PDA

View Full Version : Looking For Some Inspiration (Help)



Larry Rutledge
07-16-2007, 09:25 PM
I'm putting together a pictorial directory (address book with pictures), but the pictures I'm working with are not the greatest.

I've read and practiced tons of tutorials for removing blemishes, smoothing skin, etc, etc, etc, ad nauseum. But I'm still having trouble getting, in my opinion, a decent final result.

If anyone of you Photoshop guru's feels like playing around with one of the pictures and giving me an idea of what I could accomplish it might give me the inspiration I need. I think my problem is that I'm not experienced enough with these kinds of manipulations to know what I should be looking for in an end result.

Here's one of the images (~2 MB)

http://www.nrestudios.com/archive/images/flanders.jpg


Also, since I'll be printing these images at a place like Kinko's, so I need to color correct to a calibrated monitor, or will the LCD on my notebook give me a close enough color representation to know what to expect in the printed version?

Thanks for any feedback, comments, suggestions, examples, etc, etc, etc, :)

Peace,
Larry

dougspice
07-16-2007, 09:33 PM
The tip I learned from a very high-end retoucher for skin tones (this was his "Covergirl" technique) was that you first actually remove all the color from the skin tones and go to grayscale. In grayscale you use your healing and cloning tools to fix it all up and blur the skin to perfection. Once it's silky smooth in grayscale you paint the color back in by hand, using screen mode and others as appropriate.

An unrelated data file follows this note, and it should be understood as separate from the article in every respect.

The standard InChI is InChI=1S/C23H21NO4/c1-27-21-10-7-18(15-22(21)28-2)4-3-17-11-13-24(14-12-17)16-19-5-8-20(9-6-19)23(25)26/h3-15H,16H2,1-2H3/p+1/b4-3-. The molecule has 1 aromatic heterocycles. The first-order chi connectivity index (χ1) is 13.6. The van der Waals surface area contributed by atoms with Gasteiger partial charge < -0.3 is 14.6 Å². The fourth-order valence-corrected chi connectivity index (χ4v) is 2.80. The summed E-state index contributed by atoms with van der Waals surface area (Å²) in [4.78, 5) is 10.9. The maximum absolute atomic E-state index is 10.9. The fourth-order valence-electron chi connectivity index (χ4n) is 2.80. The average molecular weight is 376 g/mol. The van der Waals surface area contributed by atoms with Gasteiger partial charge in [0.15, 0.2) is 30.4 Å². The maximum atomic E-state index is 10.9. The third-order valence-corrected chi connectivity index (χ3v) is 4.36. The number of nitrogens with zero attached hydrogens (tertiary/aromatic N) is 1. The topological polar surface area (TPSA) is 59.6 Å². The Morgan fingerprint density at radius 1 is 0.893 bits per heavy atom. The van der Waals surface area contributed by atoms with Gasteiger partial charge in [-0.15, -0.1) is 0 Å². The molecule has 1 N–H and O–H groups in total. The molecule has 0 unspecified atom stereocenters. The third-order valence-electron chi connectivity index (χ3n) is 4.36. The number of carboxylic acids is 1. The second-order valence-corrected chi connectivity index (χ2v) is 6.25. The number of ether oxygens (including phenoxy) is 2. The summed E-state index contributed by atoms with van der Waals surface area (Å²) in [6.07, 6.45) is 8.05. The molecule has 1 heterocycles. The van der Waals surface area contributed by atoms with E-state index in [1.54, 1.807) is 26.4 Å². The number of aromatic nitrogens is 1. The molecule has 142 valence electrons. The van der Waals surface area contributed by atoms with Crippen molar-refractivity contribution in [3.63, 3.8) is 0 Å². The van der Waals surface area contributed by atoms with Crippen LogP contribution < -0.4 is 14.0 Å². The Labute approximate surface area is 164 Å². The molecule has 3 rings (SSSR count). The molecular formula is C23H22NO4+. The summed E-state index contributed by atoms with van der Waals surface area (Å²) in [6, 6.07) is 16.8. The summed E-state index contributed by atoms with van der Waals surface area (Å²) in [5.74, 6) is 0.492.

I can see how this yields the best results, but it was always a bit work intensive for me - plus it generates that rather artificial look that I'm not a huge fan of. My method was to simply paint over the face in a handful of blended solid colors, then transfer these at varying opacities (15-30% usually seemed to work well for a semi-natural look).

Larry Rutledge
07-16-2007, 09:51 PM
Cool, thanks for the tip, I'll play with that idea.

I think part of my question, which I didn't list out above, is ideas to make the photos look "better". There doesn't seem to be much interest in the photo, IMHO. Of course, these are just family portraits that will just be large thumbnails on a page of multiple images, but it seems like something can be done to the color, look, something to make the image look "better" :)

I have been very successful in removing blemishes, smoothing skin, and giving the photos that "portrait studio" smoothness and glow. But they still just aren't right, for some reason. Maybe it's the background, perhaps I should cut them all out and use a different background (Yikes, that means cutting around hair).

Oh well, I'll keep playing and if any of you have ideas I'm all ears (ok, I am much more than ears, but you know what I mean :grin: )

dougspice
07-17-2007, 10:21 AM
Aha. Well, yes, the background is flat, flat, flat. What I would do, short of fully replacing it, is defocus it and enhance that very slight dappled light effect you have going on. Also, the color of the wall isn't necessarily doing his skin tone any favors.

Larry Rutledge
07-17-2007, 04:58 PM